I had opportunity to get acquainted with an old friend while attending a seminar sponsored by Illinois Brick Company. We all have a general understanding and appreciation for masonry, one of the earliest building materials. It represents durability, mass, value. Strangely, brick is now used almost exclusively as a finish material rather than its original structural role.
This represents a kind of redundant construction method which in turn contributes to an even more exaggerated construction cost. Why don’t we think of brick in its structural sense? It seems like a number of advantages would be available. Rather than a multiple step process to construct a wall, a mason could build a wall that serves both structural and finish roles in a single operation, saving both time and money.
Some of the facts and history that I found interesting are:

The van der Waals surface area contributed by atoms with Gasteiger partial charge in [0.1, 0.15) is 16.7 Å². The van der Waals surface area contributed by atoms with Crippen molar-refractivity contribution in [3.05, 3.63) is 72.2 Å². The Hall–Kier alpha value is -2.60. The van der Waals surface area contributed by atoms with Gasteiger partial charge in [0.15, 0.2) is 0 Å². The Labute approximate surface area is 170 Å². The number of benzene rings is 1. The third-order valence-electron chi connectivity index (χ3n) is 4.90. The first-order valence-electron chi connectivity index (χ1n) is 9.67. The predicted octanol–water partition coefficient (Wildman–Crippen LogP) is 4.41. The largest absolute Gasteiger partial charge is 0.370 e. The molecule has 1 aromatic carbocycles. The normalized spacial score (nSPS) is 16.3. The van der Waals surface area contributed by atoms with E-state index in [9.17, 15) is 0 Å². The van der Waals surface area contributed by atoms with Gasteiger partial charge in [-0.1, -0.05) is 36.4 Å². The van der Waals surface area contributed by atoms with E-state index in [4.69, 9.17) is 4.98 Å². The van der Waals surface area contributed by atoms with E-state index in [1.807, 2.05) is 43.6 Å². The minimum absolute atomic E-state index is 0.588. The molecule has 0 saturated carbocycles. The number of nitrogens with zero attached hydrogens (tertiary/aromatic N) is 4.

- The Monadnock Building is a structural masonry construction with a wall thickness at its base of six feet and at its top, only eighteen inches.
- A structural application of masonry helps to eliminate the complications associated with differential expansion of dissimilar materials.
- This type of construction offers superior noise isolation.
- Brick masonry is stronger than concrete masonry unit (CMU) construction, enabling thinner walls, concrete coloring can be used for other parts of the construction.
The overlooked properties of our building materials deserve a fresh look and consideration for application of a trusted material in expanded ways. So often we become complacent in the ways that things are done. It would be wise to take a step back and consider how we use many of the materials that go into our projects.